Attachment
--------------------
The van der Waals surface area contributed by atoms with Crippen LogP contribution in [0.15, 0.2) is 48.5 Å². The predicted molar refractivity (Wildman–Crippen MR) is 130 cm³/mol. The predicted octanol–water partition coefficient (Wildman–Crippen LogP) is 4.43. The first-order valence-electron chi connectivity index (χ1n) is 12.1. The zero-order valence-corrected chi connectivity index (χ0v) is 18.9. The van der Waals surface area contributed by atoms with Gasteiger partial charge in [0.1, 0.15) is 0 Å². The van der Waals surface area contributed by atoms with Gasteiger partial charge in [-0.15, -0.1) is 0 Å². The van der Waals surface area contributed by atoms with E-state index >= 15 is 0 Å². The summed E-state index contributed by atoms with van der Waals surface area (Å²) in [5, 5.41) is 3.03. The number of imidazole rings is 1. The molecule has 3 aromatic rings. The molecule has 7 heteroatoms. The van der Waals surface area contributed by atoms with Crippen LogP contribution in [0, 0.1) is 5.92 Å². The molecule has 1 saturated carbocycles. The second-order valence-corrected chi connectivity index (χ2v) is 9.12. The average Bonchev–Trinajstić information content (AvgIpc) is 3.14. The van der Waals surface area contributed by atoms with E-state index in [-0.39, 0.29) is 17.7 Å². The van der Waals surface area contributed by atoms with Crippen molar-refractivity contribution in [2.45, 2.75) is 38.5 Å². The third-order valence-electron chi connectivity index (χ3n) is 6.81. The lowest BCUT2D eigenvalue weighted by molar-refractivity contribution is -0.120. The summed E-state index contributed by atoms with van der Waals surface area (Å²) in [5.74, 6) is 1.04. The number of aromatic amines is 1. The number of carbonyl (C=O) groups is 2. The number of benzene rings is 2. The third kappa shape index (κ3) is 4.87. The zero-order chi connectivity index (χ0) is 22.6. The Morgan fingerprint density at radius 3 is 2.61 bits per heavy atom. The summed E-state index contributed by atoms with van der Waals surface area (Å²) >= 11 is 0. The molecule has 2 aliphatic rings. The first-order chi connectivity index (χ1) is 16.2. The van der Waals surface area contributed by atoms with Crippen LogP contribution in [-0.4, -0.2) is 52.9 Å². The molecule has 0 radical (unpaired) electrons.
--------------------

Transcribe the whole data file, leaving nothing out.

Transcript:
The van der Waals surface area contributed by atoms with Crippen LogP contribution in [0.15, 0.2) is 48.5 Å². The predicted molar refractivity (Wildman–Crippen MR) is 130 cm³/mol. The predicted octanol–water partition coefficient (Wildman–Crippen LogP) is 4.43. The first-order valence-electron chi connectivity index (χ1n) is 12.1. The zero-order valence-corrected chi connectivity index (χ0v) is 18.9. The van der Waals surface area contributed by atoms with Gasteiger partial charge in [0.1, 0.15) is 0 Å². The van der Waals surface area contributed by atoms with Gasteiger partial charge in [-0.15, -0.1) is 0 Å². The van der Waals surface area contributed by atoms with E-state index >= 15 is 0 Å². The summed E-state index contributed by atoms with van der Waals surface area (Å²) in [5, 5.41) is 3.03. The number of imidazole rings is 1. The molecule has 3 aromatic rings. The molecule has 7 heteroatoms. The van der Waals surface area contributed by atoms with Crippen LogP contribution in [0, 0.1) is 5.92 Å². The molecule has 1 saturated carbocycles. The second-order valence-corrected chi connectivity index (χ2v) is 9.12. The average Bonchev–Trinajstić information content (AvgIpc) is 3.14. The van der Waals surface area contributed by atoms with E-state index in [-0.39, 0.29) is 17.7 Å². The van der Waals surface area contributed by atoms with Crippen molar-refractivity contribution in [2.45, 2.75) is 38.5 Å². The third-order valence-electron chi connectivity index (χ3n) is 6.81. The lowest BCUT2D eigenvalue weighted by molar-refractivity contribution is -0.120. The summed E-state index contributed by atoms with van der Waals surface area (Å²) in [5.74, 6) is 1.04. The number of aromatic amines is 1. The number of carbonyl (C=O) groups is 2. The number of benzene rings is 2. The third kappa shape index (κ3) is 4.87. The zero-order chi connectivity index (χ0) is 22.6. The Morgan fingerprint density at radius 3 is 2.61 bits per heavy atom. The summed E-state index contributed by atoms with van der Waals surface area (Å²) >= 11 is 0. The molecule has 2 aliphatic rings. The first-order chi connectivity index (χ1) is 16.2. The van der Waals surface area contributed by atoms with Crippen LogP contribution in [-0.4, -0.2) is 52.9 Å². The molecule has 0 radical (unpaired) electrons.